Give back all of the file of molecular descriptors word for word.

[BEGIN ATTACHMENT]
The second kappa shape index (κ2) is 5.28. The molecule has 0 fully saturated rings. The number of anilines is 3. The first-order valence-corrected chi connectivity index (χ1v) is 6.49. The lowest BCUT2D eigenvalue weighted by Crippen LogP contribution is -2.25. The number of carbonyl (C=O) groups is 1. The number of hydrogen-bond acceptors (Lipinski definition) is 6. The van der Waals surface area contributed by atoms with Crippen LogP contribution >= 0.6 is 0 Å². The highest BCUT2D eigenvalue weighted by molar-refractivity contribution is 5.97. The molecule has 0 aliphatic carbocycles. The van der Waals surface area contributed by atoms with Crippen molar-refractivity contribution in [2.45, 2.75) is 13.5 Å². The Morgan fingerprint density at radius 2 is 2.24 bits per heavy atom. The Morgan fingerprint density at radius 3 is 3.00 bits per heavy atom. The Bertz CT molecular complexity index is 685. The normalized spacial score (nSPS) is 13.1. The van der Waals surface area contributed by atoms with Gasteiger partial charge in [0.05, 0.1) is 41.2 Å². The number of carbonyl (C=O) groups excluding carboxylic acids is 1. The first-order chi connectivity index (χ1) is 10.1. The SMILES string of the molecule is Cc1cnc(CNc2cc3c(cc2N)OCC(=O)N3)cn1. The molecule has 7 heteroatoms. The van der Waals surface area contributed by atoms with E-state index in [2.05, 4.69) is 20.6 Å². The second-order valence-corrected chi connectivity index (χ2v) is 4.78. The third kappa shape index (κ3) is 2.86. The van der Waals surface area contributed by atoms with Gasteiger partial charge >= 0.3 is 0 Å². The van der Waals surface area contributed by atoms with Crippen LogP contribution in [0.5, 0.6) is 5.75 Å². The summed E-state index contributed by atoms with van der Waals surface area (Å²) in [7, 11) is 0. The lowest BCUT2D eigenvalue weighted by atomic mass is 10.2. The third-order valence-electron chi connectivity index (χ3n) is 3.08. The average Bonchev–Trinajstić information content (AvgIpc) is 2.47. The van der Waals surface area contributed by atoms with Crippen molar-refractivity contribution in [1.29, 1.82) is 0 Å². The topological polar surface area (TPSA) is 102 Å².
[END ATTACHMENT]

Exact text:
The second kappa shape index (κ2) is 5.28. The molecule has 0 fully saturated rings. The number of anilines is 3. The first-order valence-corrected chi connectivity index (χ1v) is 6.49. The lowest BCUT2D eigenvalue weighted by Crippen LogP contribution is -2.25. The number of carbonyl (C=O) groups is 1. The number of hydrogen-bond acceptors (Lipinski definition) is 6. The van der Waals surface area contributed by atoms with Crippen LogP contribution >= 0.6 is 0 Å². The highest BCUT2D eigenvalue weighted by molar-refractivity contribution is 5.97. The molecule has 0 aliphatic carbocycles. The van der Waals surface area contributed by atoms with Crippen molar-refractivity contribution in [2.45, 2.75) is 13.5 Å². The Morgan fingerprint density at radius 2 is 2.24 bits per heavy atom. The Morgan fingerprint density at radius 3 is 3.00 bits per heavy atom. The Bertz CT molecular complexity index is 685. The normalized spacial score (nSPS) is 13.1. The van der Waals surface area contributed by atoms with Gasteiger partial charge in [0.05, 0.1) is 41.2 Å². The number of carbonyl (C=O) groups excluding carboxylic acids is 1. The first-order chi connectivity index (χ1) is 10.1. The SMILES string of the molecule is Cc1cnc(CNc2cc3c(cc2N)OCC(=O)N3)cn1. The molecule has 7 heteroatoms. The van der Waals surface area contributed by atoms with E-state index in [2.05, 4.69) is 20.6 Å². The second-order valence-corrected chi connectivity index (χ2v) is 4.78. The third kappa shape index (κ3) is 2.86. The van der Waals surface area contributed by atoms with Gasteiger partial charge >= 0.3 is 0 Å². The van der Waals surface area contributed by atoms with Crippen LogP contribution in [0.5, 0.6) is 5.75 Å². The summed E-state index contributed by atoms with van der Waals surface area (Å²) in [7, 11) is 0. The lowest BCUT2D eigenvalue weighted by atomic mass is 10.2. The third-order valence-electron chi connectivity index (χ3n) is 3.08. The average Bonchev–Trinajstić information content (AvgIpc) is 2.47. The van der Waals surface area contributed by atoms with Crippen molar-refractivity contribution in [1.29, 1.82) is 0 Å². The topological polar surface area (TPSA) is 102 Å².